Epiphenomenalism and the Meta-Problem of Consciousness

                                William S. Robinson Iowa State University

Abstract: Two questions comprising the Meta-Problem of consciousness are distinguished and addressed: Why do we think consciousness is problematic? and How is it possible to talk about our experiences and their qualities? The proposed answers are compatible with a wide variety of views. A particular concern in this commentary will be to show that they fit very naturally with epiphenomenalism. Chalmers’s ‘coincidence argument’ and the question of how we know we are not zombies are also addressed.

David Chalmers (2018, to which parenthetical numbers refer) has provided a thorough map of the dialectical territory surrounding two important questions – questions corresponding to his first (6) and second (7-8) ‘approximations’ to the meta-problem of consciousness (M-PC). In part 1 of this commentary I elaborate upon and support an answer to the first question – an answer that Chalmers mentions, but only very briefly. In part 2 I outline an answer to the second question, and explain its relation to epiphenomenalism and rival views. Epiphenomenalism naturally raises Chalmers’s ‘coincidence’ problem, and part 3 briefly sketches a line of response to it.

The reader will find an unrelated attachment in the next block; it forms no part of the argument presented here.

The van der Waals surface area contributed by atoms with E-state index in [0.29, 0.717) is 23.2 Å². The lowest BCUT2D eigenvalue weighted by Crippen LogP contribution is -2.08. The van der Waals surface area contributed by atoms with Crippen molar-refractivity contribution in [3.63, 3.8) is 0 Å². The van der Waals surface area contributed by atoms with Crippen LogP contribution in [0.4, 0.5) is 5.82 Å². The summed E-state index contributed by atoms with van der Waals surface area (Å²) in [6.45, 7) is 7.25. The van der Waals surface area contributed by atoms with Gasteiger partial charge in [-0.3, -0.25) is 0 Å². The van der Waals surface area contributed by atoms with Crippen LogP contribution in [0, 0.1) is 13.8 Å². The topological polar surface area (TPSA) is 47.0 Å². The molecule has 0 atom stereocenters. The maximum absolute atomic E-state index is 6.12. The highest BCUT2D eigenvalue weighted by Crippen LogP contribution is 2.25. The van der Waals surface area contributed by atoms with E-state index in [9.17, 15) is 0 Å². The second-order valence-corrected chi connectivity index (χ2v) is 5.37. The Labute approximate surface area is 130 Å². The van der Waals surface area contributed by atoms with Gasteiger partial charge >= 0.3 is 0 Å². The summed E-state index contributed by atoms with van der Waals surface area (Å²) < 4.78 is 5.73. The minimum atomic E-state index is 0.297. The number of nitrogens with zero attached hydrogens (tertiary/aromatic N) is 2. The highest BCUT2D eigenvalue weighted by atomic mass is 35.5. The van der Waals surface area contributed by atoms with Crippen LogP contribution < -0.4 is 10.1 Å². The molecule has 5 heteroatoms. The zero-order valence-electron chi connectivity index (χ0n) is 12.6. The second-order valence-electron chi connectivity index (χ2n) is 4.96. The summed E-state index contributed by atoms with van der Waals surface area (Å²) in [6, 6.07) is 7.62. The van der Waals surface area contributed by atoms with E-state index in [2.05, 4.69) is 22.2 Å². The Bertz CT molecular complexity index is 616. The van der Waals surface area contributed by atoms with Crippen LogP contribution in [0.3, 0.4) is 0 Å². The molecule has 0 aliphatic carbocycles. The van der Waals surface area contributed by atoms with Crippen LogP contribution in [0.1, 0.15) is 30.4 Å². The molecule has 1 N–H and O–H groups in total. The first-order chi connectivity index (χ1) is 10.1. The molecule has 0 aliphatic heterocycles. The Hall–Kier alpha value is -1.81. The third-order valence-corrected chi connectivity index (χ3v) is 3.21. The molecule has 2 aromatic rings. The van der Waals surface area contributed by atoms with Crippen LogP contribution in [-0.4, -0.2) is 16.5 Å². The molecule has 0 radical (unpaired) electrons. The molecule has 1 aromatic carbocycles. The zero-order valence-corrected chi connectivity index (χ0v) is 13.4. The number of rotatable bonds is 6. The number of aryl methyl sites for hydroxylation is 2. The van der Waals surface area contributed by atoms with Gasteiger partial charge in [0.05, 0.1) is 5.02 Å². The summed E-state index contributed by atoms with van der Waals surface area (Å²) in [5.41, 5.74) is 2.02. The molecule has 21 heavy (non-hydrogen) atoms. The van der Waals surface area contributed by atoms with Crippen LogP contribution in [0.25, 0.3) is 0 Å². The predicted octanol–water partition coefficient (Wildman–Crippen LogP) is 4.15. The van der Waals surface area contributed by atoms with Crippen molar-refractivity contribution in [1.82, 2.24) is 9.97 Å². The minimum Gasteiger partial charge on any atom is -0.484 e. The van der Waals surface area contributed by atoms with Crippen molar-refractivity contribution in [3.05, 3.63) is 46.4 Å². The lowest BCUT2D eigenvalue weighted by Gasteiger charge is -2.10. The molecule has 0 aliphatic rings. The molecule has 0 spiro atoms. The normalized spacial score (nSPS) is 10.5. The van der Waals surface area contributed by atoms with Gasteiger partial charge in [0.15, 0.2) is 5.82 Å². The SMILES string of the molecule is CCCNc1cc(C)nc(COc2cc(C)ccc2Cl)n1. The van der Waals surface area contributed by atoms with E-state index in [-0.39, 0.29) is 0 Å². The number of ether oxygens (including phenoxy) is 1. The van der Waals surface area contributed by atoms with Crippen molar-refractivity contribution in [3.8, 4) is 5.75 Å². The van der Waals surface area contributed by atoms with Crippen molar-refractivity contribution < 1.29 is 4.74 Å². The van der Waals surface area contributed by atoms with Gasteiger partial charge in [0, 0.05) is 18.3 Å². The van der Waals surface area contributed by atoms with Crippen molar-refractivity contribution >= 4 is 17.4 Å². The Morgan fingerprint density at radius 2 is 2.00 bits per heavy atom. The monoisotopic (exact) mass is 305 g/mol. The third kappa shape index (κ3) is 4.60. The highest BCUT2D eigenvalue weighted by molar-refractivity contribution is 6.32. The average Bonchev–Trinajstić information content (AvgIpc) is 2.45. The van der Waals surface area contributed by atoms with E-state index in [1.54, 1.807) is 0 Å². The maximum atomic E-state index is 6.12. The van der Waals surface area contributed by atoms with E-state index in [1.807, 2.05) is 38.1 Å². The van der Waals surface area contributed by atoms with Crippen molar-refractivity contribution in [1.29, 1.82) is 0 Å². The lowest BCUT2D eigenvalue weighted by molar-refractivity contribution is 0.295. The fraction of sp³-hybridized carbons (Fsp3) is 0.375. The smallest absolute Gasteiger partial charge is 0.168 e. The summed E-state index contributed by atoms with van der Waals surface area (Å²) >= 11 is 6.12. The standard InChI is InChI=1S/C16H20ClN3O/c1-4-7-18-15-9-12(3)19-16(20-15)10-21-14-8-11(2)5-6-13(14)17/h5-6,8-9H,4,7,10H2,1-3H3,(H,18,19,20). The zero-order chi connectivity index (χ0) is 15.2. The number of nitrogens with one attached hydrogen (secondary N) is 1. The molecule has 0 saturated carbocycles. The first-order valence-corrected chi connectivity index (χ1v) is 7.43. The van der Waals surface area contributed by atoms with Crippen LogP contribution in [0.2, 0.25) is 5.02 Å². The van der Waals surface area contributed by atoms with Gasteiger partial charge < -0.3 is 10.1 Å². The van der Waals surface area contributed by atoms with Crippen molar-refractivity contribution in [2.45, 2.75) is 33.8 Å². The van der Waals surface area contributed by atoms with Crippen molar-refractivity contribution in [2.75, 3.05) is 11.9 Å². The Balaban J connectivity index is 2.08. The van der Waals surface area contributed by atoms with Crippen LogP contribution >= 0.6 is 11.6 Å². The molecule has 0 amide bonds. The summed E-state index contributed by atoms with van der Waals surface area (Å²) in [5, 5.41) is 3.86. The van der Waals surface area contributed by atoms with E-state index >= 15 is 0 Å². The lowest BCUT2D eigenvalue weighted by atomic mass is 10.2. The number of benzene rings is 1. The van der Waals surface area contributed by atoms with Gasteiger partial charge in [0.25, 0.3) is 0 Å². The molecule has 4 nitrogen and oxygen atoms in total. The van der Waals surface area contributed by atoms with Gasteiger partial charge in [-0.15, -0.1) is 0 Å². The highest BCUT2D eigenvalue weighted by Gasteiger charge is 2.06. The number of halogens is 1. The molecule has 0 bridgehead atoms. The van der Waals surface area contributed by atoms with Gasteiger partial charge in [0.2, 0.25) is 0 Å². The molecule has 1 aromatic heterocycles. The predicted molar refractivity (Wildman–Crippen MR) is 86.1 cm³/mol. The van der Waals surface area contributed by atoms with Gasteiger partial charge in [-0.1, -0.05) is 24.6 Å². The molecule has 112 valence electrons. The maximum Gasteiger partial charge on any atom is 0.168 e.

1. Why do we think consciousness is problematic?

Issues that philosophers raise using phrases such as ‘problems about consciousness’ do not first occur to people under the abstract term ‘consciousness’. For non-philosophers, consciousness is mostly something one loses by falling asleep, receiving a blow to the head, or consuming various drugs, and is something one may regain after some passage of time. It is common knowledge that all of those causes involve changes in the states of brains.

            The beginning of puzzlement about consciousness lies, instead, in some realizations about sensory qualities. In innocent childhood, we just see colored things, savor tasty food, smell fragrant flowers, hear noisy things, and so on. The qualities are in the things we perceive.[1] Eventually, however, we have experiences that lead to difficulties with this picture. Common examples include afterimages caused by a photographic flash or a mirror reflection of the sun into our eyes. Or we may close our eyes while tanning our front side, and notice an orange field. We may notice that a slightly bitter food tastes very bitter if we’ve just eaten something sweet, or that if we wash our hands when they are cold, water from the ‘cold’ tap seems unusually warm. I will refer to these cases, and others like them, as ‘discrepancy cases’.